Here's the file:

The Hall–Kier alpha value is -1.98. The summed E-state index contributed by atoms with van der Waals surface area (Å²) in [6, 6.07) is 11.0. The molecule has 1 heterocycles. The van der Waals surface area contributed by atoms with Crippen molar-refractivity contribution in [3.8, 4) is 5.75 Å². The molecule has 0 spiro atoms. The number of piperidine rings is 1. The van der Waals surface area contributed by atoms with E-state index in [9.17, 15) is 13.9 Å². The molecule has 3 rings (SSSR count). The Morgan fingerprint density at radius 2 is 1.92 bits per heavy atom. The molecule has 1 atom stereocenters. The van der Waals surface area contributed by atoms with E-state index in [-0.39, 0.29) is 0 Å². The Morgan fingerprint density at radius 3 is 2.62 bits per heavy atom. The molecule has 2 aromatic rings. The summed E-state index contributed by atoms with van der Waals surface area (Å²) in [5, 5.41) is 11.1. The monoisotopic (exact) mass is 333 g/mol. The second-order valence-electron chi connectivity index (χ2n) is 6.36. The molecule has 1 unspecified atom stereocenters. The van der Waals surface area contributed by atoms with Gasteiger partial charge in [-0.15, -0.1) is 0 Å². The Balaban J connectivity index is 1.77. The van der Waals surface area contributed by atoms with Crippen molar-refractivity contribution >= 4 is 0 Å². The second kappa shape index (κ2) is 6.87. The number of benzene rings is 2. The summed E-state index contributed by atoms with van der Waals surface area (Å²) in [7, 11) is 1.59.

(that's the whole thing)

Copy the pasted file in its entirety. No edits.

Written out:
The Hall–Kier alpha value is -1.98. The summed E-state index contributed by atoms with van der Waals surface area (Å²) in [6, 6.07) is 11.0. The molecule has 1 heterocycles. The van der Waals surface area contributed by atoms with Crippen molar-refractivity contribution in [3.8, 4) is 5.75 Å². The molecule has 0 spiro atoms. The number of piperidine rings is 1. The van der Waals surface area contributed by atoms with E-state index in [9.17, 15) is 13.9 Å². The molecule has 3 rings (SSSR count). The Morgan fingerprint density at radius 2 is 1.92 bits per heavy atom. The molecule has 1 atom stereocenters. The van der Waals surface area contributed by atoms with E-state index in [-0.39, 0.29) is 0 Å². The Morgan fingerprint density at radius 3 is 2.62 bits per heavy atom. The molecule has 2 aromatic rings. The summed E-state index contributed by atoms with van der Waals surface area (Å²) in [5, 5.41) is 11.1. The monoisotopic (exact) mass is 333 g/mol. The second-order valence-electron chi connectivity index (χ2n) is 6.36. The molecule has 1 unspecified atom stereocenters. The van der Waals surface area contributed by atoms with Gasteiger partial charge in [-0.15, -0.1) is 0 Å². The Balaban J connectivity index is 1.77. The van der Waals surface area contributed by atoms with Crippen molar-refractivity contribution >= 4 is 0 Å². The second kappa shape index (κ2) is 6.87. The number of benzene rings is 2. The summed E-state index contributed by atoms with van der Waals surface area (Å²) in [7, 11) is 1.59.